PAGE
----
Sharing in Christ Together
And this is made much more clear (as if it could be) in 1 Corinthians 10, not 11, but 10:16–22. Not many people go here to get clear about the Lord’s Supper and what it means, but it’s very important. The Lord’s Supper, according to 1 Corinthians 10:16–22, is a participation in Christ. Here’s what it says:
The cup of blessing that we bless, is it not a participation in the blood of Christ? The bread that we break, is it not a participation [a sharing] in the body of Christ? Because there is one bread, we who are many are one body, for we all partake of the one bread. (1 Corinthians 10:16–17)
In other words, the loaf represents the church, the body of Christ, sharing in, participating in, the life of Christ. This is impossible to conceive of as unbelievers. Verse 21:
You cannot drink the cup of the Lord and the cup of demons. You cannot partake of the table of the Lord and the table of demons. Shall we provoke the Lord to jealousy? Are we stronger than he? (1 Corinthians 10:21–22)
In other words, Paul was explicitly dealing with unbelievers who have their kinds of religious ceremonies where they eat and drink, and believers who have our kind of ceremony where we eat and drink, and he’s denying that you can participate in both. It is a tragic misunderstanding of the glorious transaction between Christ and his people at the Lord’s Supper if pastors tried to reinterpret this supper as an evangelistic tool to point unbelievers to Jesus. Tragic.
“Show unbelievers the beauty of the gospel, and tell them that they shouldn’t participate yet.”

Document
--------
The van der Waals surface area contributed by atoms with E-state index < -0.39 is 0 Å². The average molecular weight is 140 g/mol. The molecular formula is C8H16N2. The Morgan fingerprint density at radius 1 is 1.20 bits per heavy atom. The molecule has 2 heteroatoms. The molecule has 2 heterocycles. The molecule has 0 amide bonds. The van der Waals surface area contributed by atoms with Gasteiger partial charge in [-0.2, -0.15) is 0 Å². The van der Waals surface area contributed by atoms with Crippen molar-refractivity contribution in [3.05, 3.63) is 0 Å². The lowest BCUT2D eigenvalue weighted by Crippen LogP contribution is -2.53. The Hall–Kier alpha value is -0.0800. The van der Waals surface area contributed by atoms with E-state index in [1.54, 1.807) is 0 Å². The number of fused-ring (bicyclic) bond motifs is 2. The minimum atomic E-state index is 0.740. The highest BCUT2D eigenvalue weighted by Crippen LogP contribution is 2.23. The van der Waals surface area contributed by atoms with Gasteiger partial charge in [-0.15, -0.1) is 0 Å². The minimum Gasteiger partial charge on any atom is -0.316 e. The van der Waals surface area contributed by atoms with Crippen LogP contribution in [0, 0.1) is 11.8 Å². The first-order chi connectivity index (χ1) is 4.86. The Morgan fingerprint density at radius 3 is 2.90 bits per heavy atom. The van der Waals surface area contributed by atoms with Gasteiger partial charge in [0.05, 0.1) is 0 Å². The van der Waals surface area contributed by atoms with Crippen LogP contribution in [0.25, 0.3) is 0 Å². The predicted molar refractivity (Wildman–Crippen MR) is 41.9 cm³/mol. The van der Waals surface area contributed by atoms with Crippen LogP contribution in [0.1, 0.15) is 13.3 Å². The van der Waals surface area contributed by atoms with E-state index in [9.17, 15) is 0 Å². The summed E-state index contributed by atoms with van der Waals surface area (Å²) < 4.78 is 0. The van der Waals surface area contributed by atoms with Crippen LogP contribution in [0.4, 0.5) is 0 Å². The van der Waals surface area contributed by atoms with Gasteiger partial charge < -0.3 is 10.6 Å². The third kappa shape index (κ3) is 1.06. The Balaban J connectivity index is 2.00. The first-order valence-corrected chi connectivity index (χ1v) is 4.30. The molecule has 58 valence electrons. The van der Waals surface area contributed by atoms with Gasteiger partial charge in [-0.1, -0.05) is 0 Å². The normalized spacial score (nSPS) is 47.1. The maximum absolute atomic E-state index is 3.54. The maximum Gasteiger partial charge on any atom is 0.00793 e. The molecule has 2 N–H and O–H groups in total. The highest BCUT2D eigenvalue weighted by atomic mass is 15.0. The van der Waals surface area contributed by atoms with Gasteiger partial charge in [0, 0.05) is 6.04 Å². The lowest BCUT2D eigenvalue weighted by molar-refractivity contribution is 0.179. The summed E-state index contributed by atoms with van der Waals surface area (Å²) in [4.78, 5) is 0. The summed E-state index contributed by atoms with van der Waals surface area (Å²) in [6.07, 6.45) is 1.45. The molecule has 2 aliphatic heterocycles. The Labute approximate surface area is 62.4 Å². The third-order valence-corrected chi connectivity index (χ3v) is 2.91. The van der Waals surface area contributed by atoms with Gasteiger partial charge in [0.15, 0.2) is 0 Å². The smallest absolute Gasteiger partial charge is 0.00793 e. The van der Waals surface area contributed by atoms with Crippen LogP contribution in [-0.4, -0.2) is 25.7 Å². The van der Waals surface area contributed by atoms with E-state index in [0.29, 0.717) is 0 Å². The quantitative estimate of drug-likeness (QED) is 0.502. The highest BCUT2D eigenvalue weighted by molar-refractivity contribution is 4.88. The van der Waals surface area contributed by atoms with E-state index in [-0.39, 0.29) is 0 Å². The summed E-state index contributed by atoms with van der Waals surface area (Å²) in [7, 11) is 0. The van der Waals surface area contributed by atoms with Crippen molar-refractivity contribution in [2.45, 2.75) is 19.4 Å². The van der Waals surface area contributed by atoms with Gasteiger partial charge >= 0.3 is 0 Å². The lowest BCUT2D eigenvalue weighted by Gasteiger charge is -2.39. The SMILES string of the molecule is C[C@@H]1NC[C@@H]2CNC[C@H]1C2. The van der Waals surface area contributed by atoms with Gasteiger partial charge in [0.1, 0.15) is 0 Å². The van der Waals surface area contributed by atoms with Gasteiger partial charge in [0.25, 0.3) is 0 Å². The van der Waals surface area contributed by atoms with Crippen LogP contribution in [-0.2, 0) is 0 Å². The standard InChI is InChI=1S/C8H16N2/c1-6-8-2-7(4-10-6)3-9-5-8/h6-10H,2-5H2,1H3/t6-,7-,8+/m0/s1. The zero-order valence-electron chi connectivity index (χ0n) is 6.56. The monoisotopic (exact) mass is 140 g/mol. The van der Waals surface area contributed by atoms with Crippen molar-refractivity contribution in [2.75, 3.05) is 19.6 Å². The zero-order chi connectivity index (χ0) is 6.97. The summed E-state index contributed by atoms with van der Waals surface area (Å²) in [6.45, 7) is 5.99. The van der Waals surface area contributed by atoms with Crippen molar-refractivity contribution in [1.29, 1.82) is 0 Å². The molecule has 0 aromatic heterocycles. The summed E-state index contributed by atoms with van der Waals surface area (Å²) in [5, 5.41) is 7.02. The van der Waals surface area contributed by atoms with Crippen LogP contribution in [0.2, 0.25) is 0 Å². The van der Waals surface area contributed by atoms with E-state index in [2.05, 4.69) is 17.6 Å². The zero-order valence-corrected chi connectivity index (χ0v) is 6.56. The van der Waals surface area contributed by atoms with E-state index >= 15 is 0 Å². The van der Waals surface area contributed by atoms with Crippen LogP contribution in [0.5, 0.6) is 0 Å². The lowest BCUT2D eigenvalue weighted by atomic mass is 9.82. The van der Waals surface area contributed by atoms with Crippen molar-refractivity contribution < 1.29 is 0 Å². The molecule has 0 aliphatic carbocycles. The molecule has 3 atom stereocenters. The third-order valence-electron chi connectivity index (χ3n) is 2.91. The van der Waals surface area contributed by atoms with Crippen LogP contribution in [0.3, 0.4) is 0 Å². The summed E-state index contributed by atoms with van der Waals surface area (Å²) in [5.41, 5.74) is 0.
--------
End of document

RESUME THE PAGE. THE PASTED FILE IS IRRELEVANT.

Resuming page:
The glorious transaction is this: First, there is a remembering of what the foundation of our faith is in the blood and body of Christ sacrificed for us. Second, there is a communion, or as 1 Corinthians 10 says, a sharing in, a participation in, Christ, spiritually, as we feed upon him by faith and are nourished and satisfied in our souls. No unbeliever can do this. And that’s the meaning of the moment. It’s not designed that they should.
‘We Want You’
Let me end like this. Yes, yes, yes, the Lord’s Supper points unbelievers to Christ and makes crystal clear that they are not participants in it — in Christ. They are not participants in forgiveness. They are not participants in salvation. They’re not participants in the second coming of rescue from wrath. That’s what the prohibition from participating communicates as they watch us enjoy Jesus. It communicates, “We want you. We want you, in watching this, to see what you’re missing.”
And, Tony, I can testify, with great feeling, that it works that way. I remember, for example, a man who sat in the balcony right in front of me in our old sanctuary, month after month, year after year, on every communion Sunday. He was an unbeliever with a believing wife. He never missed a Sunday. I knew the man. We had conversations about Jesus. He’s a blatant unbeliever. And during communion, when I said, “If you’re not yet trusting Christ, just let the tray go by and ponder the beauty of the gospel,” I would look right at him when I said those words, right at him, in his face, about forty feet away. We knew each other.
Then, one communion Sunday, he stopped at the door, took my hand, and said, “Pastor, we need to talk.” And at 10:30pm the following Wednesday night, God saved him, and I baptized him a few weeks later. That’s the way it works. Don’t kick the unbeliever out of your services. Show them the beauty of the gospel, and tell them that they shouldn’t participate yet. But oh, may God grant you eyes to see, because we want you to enjoy this with us.